COLUMBUS - Ohio taxpayers and most public employees would pay more, and some workers would have to stay on the job longer before retiring under plans proposed to ensure the long-term solvency of Ohio pension funds badly wounded in the stock market decline.
The five public retirement funds representing state and local government employees, highway patrolmen, local police and firefighters, teachers and school administrators, and other school employees presented lawmakers with plans that largely ask government, current workers, and retirees to share in the pain.
"We cannot invest our way out of this situation," said Rep. Todd Book (D., Portsmouth), chairman of the Ohio Retirement Study Council. "... That would require the market to go up 20 percent each of the next five years. That's not likely to occur."
The panel asked each retirement system to develop a 30-year financial plan to ensure all its pension, health care, and other benefits obligations would be covered by income, whether from the workers, the governments that pay them, or investment earnings.
Losses suffered in the last year with the implosion of the stock market do not include investments that went sour long before the current recession. The public employees' and teachers' retirement systems suffered a combined $500 million investment loss from the collapse of Enron and Worldcom early in the decade.
The pension funds range in size from the Ohio Public Employees Retirement System, which with $60.5 billion in assets is the largest pension fund in the state and among the largest in the nation, to the Ohio Highway Patrol Retirement System, with assets of $750 million.
Even with the proposed changes, two of the systems - representing teachers and police and firefighters - would improve their long-term outlooks but still fall short of meeting the 30-year goal. That means the funds would take in less in the long term than they would pay out, forcing them to tap reserves.
"There's no way this fund is going to get to 30-year funding," said William Estabrook, executive director of the Ohio Police and Fire Pension Fund. The fund still has about $40 million in debt left on its books owed by local governments from $440 million it took on four decades ago when the state absorbed local pension systems.
The teacher, highway patrol, and local police and fire funds all asked lawmakers to approve increases in what employees pay into their retirement as percentages of their salaries. The teachers' system called for a 2.5 percent hike; police and fire, 2 percent, and highway patrol, 1 percent.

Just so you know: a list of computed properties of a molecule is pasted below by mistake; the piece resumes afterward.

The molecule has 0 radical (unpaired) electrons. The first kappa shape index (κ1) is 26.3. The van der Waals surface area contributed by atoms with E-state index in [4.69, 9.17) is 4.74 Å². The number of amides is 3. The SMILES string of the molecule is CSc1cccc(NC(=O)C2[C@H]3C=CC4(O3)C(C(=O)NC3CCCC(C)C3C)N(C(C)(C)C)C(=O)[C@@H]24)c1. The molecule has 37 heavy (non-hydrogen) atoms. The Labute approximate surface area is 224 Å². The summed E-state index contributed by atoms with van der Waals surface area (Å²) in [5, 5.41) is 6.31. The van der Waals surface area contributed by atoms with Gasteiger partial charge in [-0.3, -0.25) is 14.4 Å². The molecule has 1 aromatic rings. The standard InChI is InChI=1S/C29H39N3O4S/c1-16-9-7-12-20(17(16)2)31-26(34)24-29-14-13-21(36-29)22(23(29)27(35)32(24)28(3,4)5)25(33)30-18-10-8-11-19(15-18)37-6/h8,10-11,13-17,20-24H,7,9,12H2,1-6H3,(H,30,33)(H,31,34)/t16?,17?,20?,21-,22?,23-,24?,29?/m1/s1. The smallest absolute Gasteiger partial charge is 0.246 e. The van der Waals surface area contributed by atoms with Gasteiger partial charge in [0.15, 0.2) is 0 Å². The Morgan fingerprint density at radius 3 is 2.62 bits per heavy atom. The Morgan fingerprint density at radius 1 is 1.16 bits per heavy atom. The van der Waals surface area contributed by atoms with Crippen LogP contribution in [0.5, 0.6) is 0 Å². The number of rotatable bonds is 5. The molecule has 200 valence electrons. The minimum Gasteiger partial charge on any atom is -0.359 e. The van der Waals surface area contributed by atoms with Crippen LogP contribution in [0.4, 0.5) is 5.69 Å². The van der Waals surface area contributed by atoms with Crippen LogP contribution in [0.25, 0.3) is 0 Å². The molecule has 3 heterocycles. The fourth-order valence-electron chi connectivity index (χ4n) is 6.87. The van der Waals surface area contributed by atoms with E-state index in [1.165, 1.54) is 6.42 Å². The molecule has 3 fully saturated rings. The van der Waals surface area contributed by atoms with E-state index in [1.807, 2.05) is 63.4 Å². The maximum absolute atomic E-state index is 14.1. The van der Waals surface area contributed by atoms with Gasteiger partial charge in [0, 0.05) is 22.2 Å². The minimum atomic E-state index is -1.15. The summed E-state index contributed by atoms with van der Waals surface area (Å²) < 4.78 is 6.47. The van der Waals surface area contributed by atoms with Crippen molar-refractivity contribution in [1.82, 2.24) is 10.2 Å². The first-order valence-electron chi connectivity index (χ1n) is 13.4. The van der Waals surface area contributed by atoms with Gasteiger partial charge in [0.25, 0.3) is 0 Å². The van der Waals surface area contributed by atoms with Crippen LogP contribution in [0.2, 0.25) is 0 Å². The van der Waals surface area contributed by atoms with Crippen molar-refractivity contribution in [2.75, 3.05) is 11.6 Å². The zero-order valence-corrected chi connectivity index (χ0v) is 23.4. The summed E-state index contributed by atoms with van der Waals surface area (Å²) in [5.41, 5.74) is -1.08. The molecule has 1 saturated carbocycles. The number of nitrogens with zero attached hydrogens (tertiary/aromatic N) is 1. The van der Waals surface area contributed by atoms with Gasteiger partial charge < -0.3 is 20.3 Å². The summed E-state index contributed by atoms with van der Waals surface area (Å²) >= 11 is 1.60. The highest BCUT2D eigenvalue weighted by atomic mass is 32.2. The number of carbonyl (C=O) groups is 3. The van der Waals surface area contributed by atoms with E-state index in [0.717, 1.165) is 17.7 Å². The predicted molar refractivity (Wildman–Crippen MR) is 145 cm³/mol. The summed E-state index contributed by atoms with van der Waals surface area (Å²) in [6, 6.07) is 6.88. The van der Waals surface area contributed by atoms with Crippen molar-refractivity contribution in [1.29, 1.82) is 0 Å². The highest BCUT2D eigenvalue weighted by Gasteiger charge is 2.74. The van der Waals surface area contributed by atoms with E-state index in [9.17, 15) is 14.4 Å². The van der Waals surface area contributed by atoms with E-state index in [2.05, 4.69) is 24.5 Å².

The two systems for the teacher and police and firefighters also sought hikes in what taxpayers will pay through school district and municipal employers. The schools' share would climb 2.5 percent to 16.5 percent of their employee salaries. The share local governments pay for police and firefighters would gradually climb to 25 percent for each, up from 19.5 percent and 24 percent, respectively.
The Ohio Public Employees Retirement System, representing state and local government workers, and the School Employees Retirement System, representing lower-paid employees who are not teachers or administrators, are not seeking increased contributions from either government or employees.
The teachers' system alone projected that its proposed savings on the benefits and income side would be nearly $9 billion over the life of its plan, more than $6 billion of which would come from reducing annual cost-of-living increases from 2 percent to 1.5 percent for new retirees.
Rep. Lynn Wachtmann (R., Napoleon) questioned Mr. Estabrook as to whether the Police and Fire Pension Fund went far enough on the benefits side to bring itself into compliance with the 30-year sustainability goal, noting that increases in local government contributions are passed on to taxpayers.
"There are very few Ohioans out there who haven't had to rethink retirement age, taking a second job, or a lot of things because the world changed for everybody," he said. "Evidently your board feels there should be a very privileged group of people that should be exempt … and that taxpayers should foot a substantial part of the bill."
Mr. Estabrook objected to the suggestion that police and firefighters consider themselves "privileged."
"It's not easy being a police officer," he said. "It's not easy being a firefighter … To change [retirement promises] in midstream, they felt, was unfair. Start it with new hires so that you know exactly how many years you've got to work."
The fund has proposed raising the normal retirement age for police and firefighters from the current 48 with 25 years of service to age 52 for all members entering the system beginning in 2011. New hires could still retire at age 48 but with reduced benefits.
Mr. Wachtmann countered with something he said he used to tell his kids.
"The sooner you understand that life is not fair the better off you are," he said.
In many cases, the changes would affect employees newly coming into the retirement systems or those newly retiring.
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Ohio taxpayers and most public employees would pay more, and some workers would have to stay on the job longer before retiring under plans proposed to ensure the long-term solvency of Ohio pension funds badly wounded in the stock market decline.